Council tables vacant property registration ordinance

By Melanie Speicher -

SIDNEY — After hearing changes made to an ordinance dealing with the registration of vacant property, a motion was made to table the issue until the Aug. 13 meeting. A resolution was also tabled until the Aug. 13 meeting also.

Councilman Ed Hamaker said he likes the concept of the ordinance but feels there are still gaps in it.

Kyle Havenor, vacant property inspector, explained the term “seasonally vacant” has been removed the exemptions originally listed in the ordinance.

The owner of a vacant building, said Havenar, is not required to register the building as long as it does not meet any of the 11 criteria in the definition of a vacant building.

The definition of a vacant building, according to the ordinance, is a commercial, industrial or residential detached building; or a semi-detached building, or attached building with ownership separated by a common wall which is unoccupied for a period of time over 90 days and one of the following items:

• Unoccupied and unsecured

• Unoccupied and secured by other than normal means

• Unoccupied and an unsafe building as determined by the building inspector or fire inspector

• Unoccupied and having utilities disconnected

• Unoccupied and has property maintenance of building code violations

• Illegally occupied, which shall include loitering and vagrancy

• Unoccupied with a mortgage status of abandonment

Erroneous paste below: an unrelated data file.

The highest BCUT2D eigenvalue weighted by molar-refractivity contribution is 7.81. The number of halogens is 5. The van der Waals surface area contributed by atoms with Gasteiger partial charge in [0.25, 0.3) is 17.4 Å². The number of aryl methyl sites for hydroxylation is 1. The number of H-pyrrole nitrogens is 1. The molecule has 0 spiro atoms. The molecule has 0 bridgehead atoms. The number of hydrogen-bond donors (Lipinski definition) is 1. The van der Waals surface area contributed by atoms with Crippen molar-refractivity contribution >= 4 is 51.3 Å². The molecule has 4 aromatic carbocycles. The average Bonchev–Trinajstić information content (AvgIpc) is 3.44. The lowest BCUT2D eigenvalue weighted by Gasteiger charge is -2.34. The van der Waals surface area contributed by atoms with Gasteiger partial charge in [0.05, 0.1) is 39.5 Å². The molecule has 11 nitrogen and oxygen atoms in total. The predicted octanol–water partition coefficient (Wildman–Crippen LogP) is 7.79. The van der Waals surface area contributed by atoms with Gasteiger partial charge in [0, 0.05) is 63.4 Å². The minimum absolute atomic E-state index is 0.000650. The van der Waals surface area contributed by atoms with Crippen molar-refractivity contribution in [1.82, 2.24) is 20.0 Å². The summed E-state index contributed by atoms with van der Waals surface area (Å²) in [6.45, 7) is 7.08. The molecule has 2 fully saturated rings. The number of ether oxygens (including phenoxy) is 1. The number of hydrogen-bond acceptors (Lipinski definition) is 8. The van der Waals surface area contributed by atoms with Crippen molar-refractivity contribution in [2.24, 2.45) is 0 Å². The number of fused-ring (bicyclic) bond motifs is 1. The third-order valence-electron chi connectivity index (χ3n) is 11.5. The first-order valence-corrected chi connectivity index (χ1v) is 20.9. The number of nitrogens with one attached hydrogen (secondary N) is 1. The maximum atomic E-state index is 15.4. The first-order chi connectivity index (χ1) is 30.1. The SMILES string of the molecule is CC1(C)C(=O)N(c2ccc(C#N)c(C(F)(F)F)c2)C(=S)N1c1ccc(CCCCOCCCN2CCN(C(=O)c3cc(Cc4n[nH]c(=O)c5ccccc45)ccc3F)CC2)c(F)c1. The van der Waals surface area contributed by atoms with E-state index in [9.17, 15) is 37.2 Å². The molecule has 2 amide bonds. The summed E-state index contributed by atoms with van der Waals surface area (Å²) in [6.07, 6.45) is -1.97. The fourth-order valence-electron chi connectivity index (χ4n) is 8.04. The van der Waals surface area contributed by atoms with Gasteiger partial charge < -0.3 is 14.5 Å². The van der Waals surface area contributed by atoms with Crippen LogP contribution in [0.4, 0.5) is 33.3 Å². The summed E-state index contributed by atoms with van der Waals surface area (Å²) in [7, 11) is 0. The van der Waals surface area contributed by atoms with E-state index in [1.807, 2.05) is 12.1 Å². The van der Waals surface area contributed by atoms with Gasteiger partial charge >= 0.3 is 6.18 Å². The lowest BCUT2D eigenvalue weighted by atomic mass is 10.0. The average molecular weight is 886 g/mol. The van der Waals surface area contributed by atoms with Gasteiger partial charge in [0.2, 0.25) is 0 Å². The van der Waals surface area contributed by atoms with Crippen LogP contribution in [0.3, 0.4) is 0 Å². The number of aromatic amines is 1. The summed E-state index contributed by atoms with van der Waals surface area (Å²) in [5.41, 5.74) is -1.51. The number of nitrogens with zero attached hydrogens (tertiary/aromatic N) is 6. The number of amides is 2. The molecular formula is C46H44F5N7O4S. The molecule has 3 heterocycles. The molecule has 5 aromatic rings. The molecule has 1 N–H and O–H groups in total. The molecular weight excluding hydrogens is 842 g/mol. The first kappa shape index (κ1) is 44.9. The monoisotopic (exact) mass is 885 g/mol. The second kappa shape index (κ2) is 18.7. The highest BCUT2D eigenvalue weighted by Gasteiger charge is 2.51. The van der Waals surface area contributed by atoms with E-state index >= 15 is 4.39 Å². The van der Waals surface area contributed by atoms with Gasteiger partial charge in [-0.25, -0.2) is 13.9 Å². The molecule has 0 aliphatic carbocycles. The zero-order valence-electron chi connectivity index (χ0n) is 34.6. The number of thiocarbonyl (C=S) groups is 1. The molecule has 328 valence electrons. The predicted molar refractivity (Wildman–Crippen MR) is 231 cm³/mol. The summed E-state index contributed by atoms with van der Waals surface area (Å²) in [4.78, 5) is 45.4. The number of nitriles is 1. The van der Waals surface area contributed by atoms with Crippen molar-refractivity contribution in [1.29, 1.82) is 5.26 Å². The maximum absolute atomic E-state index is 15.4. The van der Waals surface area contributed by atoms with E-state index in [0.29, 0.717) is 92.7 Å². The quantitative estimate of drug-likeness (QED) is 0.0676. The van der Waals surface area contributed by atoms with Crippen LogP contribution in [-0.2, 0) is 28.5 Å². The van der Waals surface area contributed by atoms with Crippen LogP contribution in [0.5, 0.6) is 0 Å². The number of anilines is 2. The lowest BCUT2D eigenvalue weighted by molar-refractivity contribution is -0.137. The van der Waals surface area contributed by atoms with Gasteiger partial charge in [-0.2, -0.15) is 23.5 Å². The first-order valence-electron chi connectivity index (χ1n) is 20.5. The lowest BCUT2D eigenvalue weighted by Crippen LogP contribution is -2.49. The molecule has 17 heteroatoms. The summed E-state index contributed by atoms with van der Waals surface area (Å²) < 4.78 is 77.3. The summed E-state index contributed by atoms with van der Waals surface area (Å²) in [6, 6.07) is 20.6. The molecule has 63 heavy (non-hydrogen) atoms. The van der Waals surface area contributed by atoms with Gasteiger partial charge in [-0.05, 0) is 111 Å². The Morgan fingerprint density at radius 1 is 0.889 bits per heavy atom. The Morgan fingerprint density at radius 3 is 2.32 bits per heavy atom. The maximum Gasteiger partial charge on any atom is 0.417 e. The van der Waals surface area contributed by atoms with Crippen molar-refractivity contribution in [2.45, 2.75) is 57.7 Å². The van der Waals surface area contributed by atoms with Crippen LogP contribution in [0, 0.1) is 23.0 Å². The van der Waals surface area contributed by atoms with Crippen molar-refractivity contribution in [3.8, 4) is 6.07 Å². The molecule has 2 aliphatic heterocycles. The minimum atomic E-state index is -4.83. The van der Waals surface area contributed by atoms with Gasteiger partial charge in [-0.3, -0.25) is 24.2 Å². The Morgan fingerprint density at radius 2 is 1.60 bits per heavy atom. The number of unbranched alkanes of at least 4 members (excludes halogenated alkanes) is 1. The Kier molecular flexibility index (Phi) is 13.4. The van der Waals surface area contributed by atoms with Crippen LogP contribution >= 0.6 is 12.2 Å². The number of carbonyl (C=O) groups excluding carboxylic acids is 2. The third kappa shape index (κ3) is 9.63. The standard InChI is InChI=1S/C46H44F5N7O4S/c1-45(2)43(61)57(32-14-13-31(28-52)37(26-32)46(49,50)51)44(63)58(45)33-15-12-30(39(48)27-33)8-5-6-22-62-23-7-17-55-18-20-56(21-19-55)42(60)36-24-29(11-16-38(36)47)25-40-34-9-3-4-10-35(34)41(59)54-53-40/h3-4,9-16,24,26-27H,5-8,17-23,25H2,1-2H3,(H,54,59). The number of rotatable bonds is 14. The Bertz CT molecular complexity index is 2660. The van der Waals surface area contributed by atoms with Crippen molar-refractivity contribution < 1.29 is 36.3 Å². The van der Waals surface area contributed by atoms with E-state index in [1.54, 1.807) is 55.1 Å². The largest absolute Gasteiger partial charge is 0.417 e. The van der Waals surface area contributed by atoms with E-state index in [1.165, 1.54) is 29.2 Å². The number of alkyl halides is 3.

• Has taxes in arrears for a period of time exceeding 365 days

• Unoccupied and abandoned by the property owner

• Unoccupied and has one or more broken or boarded windows

• Used for other than a permitted use of zoning district in which it is located, unless owner provides documentation of legal nonconforming use.

Members of the public who attended the meeting to comment on the ordinance will have to attend the August meeting to share their views.

A resolution was also tabled which deals with waiving assessment and collections of fees for city-owned utilities at 715 Foraker Ave.

The Shelby County Land Revitalization Corp. (Land Bank) owns the property at 715 Foraker Ave. The Land Bank paid $5,621.66 for the property. They have the opportunity to sell it for $6,000 with the potential buyer planning to rehabilitate the house and sell it to a potential new owner.

However, there is currently $1,315.35 owed to the city for past due utility fees. This includes $1,937.53 for EPA mandated fees, $59.25 for late fees, $24.71 for sewer charges, $135.34 for water charges, $54.03 for stormwater utility fees and $4.50 for storm water capital fees.

Council recently approved a resolution allowing council to waive fees for past due city utilities on a property owned by the Land Bank on a case by case basis.

Councilman Steve Wagner made the motion to table the resolution since two councilmen — Joe Ratermann and Darryl Thurber — weren’t present for the meeting. He said he wanted input from all councilmen before a vote is taken.

Wagner, Hamaker and Janet Born all voted in favor of tabling the resolution. Mardie Milligan voted no while Mayor Mike Barhorst abstained as he is the vice chairman of the Land Bank committee.

Council adopted an ordinance dealing with the assessment of costs for the removal of junk for six properties in Sidney. All property owners were notified to remove the items and failed to do so. The city paid to have the junk removed and is now assessing property owners.